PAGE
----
• Learn to recognise signs of stress early – before it causes you serious damage, by:
    • Having regular medical and dental checkups
    • Taking a few minutes each day to listen to your body
    • Completing any unfinished business from the past that is taking up energy – whether you’re aware of it or not. (You may require professional help to do this successfully)
  • Adopt practical strategies for managing and overcoming stress
    • Regular exercise  helps you release stress, keep physically fit and healthy.
    • Balanced diet – eat slowly and discover the diet best suited to your particular needs.
    • Massage – regular massage helps your body eliminate toxins, improves circulation and muscle tone – all these are important for physical and mental health.
    • Meditation – calms you down and helps increase your self-awareness.
    • Observe the circumstances under which you feel stressed, do your best to avoid them where possible.
    • Observe the circumstances under which you feel relaxed – do your best to put yourself as often as possible in those situations.
    • Live your life in alignment with your values and beliefs – failure to do this causes stress
    • It is essential that you find out what works for you, as individuals vary and what one person finds stressful may be relaxing and beneficial for another.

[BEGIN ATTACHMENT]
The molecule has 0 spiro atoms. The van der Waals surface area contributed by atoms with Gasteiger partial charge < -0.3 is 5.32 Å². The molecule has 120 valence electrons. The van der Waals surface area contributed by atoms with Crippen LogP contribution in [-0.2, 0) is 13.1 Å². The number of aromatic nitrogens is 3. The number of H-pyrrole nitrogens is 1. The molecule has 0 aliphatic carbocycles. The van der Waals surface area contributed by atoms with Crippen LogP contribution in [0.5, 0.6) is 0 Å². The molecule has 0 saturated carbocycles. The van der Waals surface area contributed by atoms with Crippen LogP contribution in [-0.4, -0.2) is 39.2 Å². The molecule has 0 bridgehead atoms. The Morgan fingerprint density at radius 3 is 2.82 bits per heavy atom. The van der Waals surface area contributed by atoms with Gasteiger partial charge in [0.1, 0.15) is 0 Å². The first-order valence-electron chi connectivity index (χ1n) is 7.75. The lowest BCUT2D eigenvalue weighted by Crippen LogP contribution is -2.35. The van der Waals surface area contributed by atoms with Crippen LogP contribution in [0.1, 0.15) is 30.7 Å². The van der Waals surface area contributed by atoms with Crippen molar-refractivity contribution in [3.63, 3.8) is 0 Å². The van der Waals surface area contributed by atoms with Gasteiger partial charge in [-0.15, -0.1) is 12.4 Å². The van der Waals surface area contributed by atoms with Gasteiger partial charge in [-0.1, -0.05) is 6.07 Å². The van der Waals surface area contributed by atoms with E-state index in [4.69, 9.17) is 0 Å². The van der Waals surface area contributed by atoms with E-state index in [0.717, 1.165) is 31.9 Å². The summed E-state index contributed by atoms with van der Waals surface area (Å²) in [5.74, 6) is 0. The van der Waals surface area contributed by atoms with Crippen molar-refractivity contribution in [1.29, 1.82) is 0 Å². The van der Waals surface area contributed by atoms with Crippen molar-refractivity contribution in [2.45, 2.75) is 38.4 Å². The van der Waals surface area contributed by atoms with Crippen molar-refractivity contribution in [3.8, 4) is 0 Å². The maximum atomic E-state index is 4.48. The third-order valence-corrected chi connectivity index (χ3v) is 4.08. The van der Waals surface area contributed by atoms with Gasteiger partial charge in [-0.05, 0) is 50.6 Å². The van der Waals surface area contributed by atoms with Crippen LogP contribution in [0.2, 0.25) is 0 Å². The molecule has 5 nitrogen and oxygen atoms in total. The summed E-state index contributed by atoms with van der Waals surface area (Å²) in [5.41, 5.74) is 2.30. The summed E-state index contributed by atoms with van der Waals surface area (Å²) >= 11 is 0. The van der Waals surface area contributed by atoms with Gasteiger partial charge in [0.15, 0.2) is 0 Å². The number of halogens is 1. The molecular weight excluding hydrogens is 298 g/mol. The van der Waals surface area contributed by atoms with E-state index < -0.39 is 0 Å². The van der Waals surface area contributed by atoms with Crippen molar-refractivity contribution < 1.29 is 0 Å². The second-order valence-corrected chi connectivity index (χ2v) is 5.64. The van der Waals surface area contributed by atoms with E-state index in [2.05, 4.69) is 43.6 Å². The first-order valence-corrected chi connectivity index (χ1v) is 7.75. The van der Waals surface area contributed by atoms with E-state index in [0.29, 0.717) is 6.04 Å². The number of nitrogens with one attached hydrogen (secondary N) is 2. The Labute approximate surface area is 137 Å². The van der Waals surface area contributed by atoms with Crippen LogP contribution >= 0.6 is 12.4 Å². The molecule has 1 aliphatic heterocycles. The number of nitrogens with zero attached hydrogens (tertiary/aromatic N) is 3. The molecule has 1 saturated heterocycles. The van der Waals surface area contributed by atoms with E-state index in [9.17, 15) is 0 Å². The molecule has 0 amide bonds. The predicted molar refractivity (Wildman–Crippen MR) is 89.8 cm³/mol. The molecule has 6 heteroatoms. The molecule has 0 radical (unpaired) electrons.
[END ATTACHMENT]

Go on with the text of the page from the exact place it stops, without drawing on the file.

Also as your needs/circumstances vary, so the steps you need to take to stay healthy need to vary accordingly. You may find it worthwhile to enlist professional help to do this successfully.

Coping vs Change

Whilst the above strategies will help you cope with stress, you will need to take this a step further if you want to create a significant and lasting improvement in your overall health, effectiveness and wellbeing.

Whilst we can certainly help ourselves deal with stress, most of us will find that we can do this much more effectively, go a lot further, and save ourselves unnecessary hardship with the guidance of an experienced practitioner, particularly one who understands the connection between mind, body and emotions, and who has personally  undergone the journey of therapy and change.

Note that it is a sign of strength not of weakness to seek professional help, and that the people who are most successful set up support systems and are willing to reach out for help .

In choosing someone to guide you through unfamiliar territory, you will naturally want someone who has traversed the territory themselves.

Donald has 35 years international experience, has presented at various Conferences including the British Holistic Medical Association  and the Institute for Cultural Affairs in London,  the Australian Counselling Association’s National Conferences in Brisbane and Melbourne, and the International Ecopolitics Conference and the Australasian Facilitators Conference at Macquarie University in Sydney.

He has also been a visiting lecturer at the University of Western Sydney and at the Australian School of Therapeutic Massage in Burwood, Victoria.

Donald now lives and works in Sydney and can be contacted on 02 9413 9794 or 0412 178 234

Donald Marmara created Core Development – a process of change and personal growth developed from his professional training and 35 years’ experience in somatic (body) psychotherapy, counselling and structural dynamics.

Core development adopts a flexible approach, recognising that what works for one person may not work for another.

Donald currently resides and practices in Sydney, and is available for individual sessions, couples sessions, counselling teenagers and parents, and facilitating training programs and workshops.

He can be contacted on 02 9413 9794 or 0412 178 234.